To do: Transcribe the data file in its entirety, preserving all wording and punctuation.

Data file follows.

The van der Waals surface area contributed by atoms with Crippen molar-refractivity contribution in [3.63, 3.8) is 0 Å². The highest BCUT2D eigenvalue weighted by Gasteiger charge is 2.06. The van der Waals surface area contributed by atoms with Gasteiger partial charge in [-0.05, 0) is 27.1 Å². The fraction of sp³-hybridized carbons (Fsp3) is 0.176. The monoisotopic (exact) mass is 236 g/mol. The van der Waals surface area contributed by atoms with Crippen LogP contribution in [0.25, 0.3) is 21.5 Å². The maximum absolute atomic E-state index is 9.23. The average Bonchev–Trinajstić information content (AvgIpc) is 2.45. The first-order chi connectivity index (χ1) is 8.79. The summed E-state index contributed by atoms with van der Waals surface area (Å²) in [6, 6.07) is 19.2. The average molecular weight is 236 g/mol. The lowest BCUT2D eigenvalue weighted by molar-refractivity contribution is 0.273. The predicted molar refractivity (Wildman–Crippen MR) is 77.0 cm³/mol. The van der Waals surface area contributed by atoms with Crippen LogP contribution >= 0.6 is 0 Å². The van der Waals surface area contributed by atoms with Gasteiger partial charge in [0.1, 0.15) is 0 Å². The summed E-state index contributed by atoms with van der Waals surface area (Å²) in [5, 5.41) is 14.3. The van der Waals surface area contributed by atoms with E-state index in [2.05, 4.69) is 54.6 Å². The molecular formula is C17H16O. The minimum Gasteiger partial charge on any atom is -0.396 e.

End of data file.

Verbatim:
The van der Waals surface area contributed by atoms with Crippen molar-refractivity contribution in [3.63, 3.8) is 0 Å². The highest BCUT2D eigenvalue weighted by Gasteiger charge is 2.06. The van der Waals surface area contributed by atoms with Gasteiger partial charge in [-0.05, 0) is 27.1 Å². The fraction of sp³-hybridized carbons (Fsp3) is 0.176. The monoisotopic (exact) mass is 236 g/mol. The van der Waals surface area contributed by atoms with Crippen LogP contribution in [0.25, 0.3) is 21.5 Å². The maximum absolute atomic E-state index is 9.23. The average Bonchev–Trinajstić information content (AvgIpc) is 2.45. The first-order chi connectivity index (χ1) is 8.79. The summed E-state index contributed by atoms with van der Waals surface area (Å²) in [6, 6.07) is 19.2. The average molecular weight is 236 g/mol. The lowest BCUT2D eigenvalue weighted by molar-refractivity contribution is 0.273. The predicted molar refractivity (Wildman–Crippen MR) is 77.0 cm³/mol. The van der Waals surface area contributed by atoms with Crippen LogP contribution >= 0.6 is 0 Å². The van der Waals surface area contributed by atoms with Gasteiger partial charge in [0.1, 0.15) is 0 Å². The summed E-state index contributed by atoms with van der Waals surface area (Å²) in [5, 5.41) is 14.3. The van der Waals surface area contributed by atoms with E-state index in [2.05, 4.69) is 54.6 Å². The molecular formula is C17H16O. The minimum Gasteiger partial charge on any atom is -0.396 e.